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Washington Can’t Cheat Prisoner of Time Held Out of State on Washington Charges

But ICE Makes Sure That It Doesn’t Matter

by Jacob Barrett

On July 29, 2021 the Supreme Court of Washington ruled that a state prisoner was entitled to credit for all the time he was held in custody, even time outside the state, so long as he was being held on charges from the state.
In calculating the time served by the prisoner, Juan Enriquez-Martinez, officials with the Washington Department of Corrections (DOC) had deducted a period he spent locked up in Oregon on charges related to the same crimes. The Court said this math was unfair and remanded his case for recalculation to include the credit to which he was entitled on his Washington charges.

Unfortunately for the defendant, he had by that time already been deported.

The man with the bad luck in timing is Enriquez-Martinez, 40, who was first arrested in Wasco County, Oregon, in April 2014 on charges originating from the alleged child abuse of a young cousin there. While he was in custody in Oregon, additional child-abuse charges were filed against him by Klickitat County, Washington, for molesting the same cousin there. Klickitat County Superior Court then issued a warrant for his arrest and ordered that he be held without bail.

He continued to be held on both charges in the Wasco County Jail for several months until an Oregon prosecutor proposed a global plea offer to resolve all the charges, which he agreed to in May 2015, eleven months after his arrest. Another seven months passed, and Enriquez-Martinez was transferred to Washington, where he kept his end of the bargain and pleaded guilty to the charges against him there.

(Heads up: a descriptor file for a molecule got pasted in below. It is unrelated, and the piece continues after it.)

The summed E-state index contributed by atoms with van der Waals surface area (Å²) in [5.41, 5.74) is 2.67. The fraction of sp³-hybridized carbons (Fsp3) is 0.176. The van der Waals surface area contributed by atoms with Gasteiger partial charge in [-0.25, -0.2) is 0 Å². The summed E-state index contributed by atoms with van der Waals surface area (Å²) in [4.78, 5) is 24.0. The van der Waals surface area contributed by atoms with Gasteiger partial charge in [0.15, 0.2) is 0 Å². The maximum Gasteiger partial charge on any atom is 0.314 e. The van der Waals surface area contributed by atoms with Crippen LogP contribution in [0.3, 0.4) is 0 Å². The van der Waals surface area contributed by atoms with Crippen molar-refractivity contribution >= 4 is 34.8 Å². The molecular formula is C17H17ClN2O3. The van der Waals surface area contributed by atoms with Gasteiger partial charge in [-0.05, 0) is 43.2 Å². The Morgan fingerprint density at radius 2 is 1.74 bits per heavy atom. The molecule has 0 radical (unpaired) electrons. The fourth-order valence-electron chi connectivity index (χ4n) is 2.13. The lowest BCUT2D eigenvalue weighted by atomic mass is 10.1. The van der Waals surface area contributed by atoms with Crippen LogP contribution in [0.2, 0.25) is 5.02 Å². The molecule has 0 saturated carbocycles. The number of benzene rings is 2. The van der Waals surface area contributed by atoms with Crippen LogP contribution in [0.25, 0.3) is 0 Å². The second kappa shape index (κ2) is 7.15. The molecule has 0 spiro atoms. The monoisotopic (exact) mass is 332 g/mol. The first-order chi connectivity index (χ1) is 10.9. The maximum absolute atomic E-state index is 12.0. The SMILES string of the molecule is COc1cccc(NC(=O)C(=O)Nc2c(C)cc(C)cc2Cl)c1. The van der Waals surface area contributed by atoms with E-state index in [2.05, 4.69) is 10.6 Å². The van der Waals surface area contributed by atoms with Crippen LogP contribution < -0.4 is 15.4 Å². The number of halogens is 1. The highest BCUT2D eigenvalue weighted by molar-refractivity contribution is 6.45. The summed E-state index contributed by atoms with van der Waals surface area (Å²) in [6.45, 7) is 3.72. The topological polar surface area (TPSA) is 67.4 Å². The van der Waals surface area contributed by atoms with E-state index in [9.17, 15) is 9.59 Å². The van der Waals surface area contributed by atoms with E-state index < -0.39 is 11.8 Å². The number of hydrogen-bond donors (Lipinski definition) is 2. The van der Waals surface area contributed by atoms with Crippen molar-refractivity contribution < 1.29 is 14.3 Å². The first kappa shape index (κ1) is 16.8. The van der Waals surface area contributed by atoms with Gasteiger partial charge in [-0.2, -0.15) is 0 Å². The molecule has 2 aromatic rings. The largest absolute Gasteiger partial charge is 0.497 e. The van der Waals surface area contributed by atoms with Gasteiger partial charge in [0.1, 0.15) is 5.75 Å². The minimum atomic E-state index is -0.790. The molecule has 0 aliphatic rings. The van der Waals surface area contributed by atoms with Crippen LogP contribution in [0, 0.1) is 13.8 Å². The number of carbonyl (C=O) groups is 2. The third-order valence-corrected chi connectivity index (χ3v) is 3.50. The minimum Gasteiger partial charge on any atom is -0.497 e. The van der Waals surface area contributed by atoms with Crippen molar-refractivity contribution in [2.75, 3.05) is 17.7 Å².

As part of the judgment, the Washington court ordered that he receive “credit for time served prior to sentencing if that confinement was solely under this cause number.” Then he was returned to Oregon for two months in 2016 to complete his plea bargain with a guilty plea on charges there.

He was returned to Washington to serve his concurrent sentences from both states. But the Washington DOC declined to credit him for any of the 20 months he had served in Oregon. Enriquez-Martinez filed a motion with a new Klickitat County judge—the one who sentenced him had by then retired—asking the court to correct his sentence and make clear that he was entitled to credit for all the time he had served after the county’s warrant was served. The judge denied his motion. The Washington Court of Appeals affirmed.

On review in the Supreme Court of Washington, the state argued that because Enriquez-Martinez was held on a no­bail warrant, he was not entitled to credit for time served. The Court rejected that argument because “our constitution does not allow us to treat offenders who cannot obtain bail differently from those who can.”

“Simply put,” the Court continued, “a defendant is entitled to credit for all the time they were confined on charges prior to sentencing”—regardless of how many charges they were held on.

The Court stressed, however, “that an offender is not entitled to credit for time held on a pending charge if they simultaneously were serving time on a sentence already imposed in another case.... [n]or are they entitled to credit on a charge for time they are also serving on a parole or probation violation.”

Accordingly, the Court of Appeals verdict was reversed and the case remanded for further proceedings for recalculation of the credit to which the defendant was entitled.

As a practical matter, though, the decision had little effect for Enriquez-Martinez. DOC had by then already transferred the undocumented immigrant to the custody of federal Immigration and Customs Enforcement (ICE) in February 2021. An immigration judge ordered him removed from the U.S. on March 10, 2021, and ICE deported him back to his native Mexico—over four months before his case made its way to the Washington Supreme Court. See: State of Washington v. Enriquez-Martinez, 198 Wn.2d 98, 492 P.3d 162 (2021).

Additional source: U.S. Immigration and Customs Enforcement

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Related legal case

State of Washington v. Enriquez-Martinez